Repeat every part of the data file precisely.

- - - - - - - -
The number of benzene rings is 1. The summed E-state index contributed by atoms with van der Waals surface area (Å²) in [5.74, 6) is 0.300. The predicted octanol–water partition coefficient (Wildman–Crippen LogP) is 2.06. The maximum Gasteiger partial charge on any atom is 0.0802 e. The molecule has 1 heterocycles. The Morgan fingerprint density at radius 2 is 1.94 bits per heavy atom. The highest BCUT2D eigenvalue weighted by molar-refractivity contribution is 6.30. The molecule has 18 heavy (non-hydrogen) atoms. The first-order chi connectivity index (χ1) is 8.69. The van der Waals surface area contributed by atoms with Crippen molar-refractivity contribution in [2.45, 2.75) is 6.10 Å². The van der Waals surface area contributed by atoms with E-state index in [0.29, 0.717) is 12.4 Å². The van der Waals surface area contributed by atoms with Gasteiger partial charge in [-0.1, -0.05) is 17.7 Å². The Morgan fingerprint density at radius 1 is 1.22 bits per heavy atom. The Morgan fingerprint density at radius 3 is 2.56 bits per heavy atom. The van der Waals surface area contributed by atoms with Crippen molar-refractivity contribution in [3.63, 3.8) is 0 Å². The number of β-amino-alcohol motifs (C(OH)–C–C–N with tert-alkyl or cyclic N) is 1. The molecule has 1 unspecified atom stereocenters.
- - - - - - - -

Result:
The number of benzene rings is 1. The summed E-state index contributed by atoms with van der Waals surface area (Å²) in [5.74, 6) is 0.300. The predicted octanol–water partition coefficient (Wildman–Crippen LogP) is 2.06. The maximum Gasteiger partial charge on any atom is 0.0802 e. The molecule has 1 heterocycles. The Morgan fingerprint density at radius 2 is 1.94 bits per heavy atom. The highest BCUT2D eigenvalue weighted by molar-refractivity contribution is 6.30. The molecule has 18 heavy (non-hydrogen) atoms. The first-order chi connectivity index (χ1) is 8.69. The van der Waals surface area contributed by atoms with Crippen molar-refractivity contribution in [2.45, 2.75) is 6.10 Å². The van der Waals surface area contributed by atoms with E-state index in [0.29, 0.717) is 12.4 Å². The van der Waals surface area contributed by atoms with Gasteiger partial charge in [-0.1, -0.05) is 17.7 Å². The Morgan fingerprint density at radius 1 is 1.22 bits per heavy atom. The Morgan fingerprint density at radius 3 is 2.56 bits per heavy atom. The van der Waals surface area contributed by atoms with Crippen molar-refractivity contribution in [3.63, 3.8) is 0 Å². The number of β-amino-alcohol motifs (C(OH)–C–C–N with tert-alkyl or cyclic N) is 1. The molecule has 1 unspecified atom stereocenters.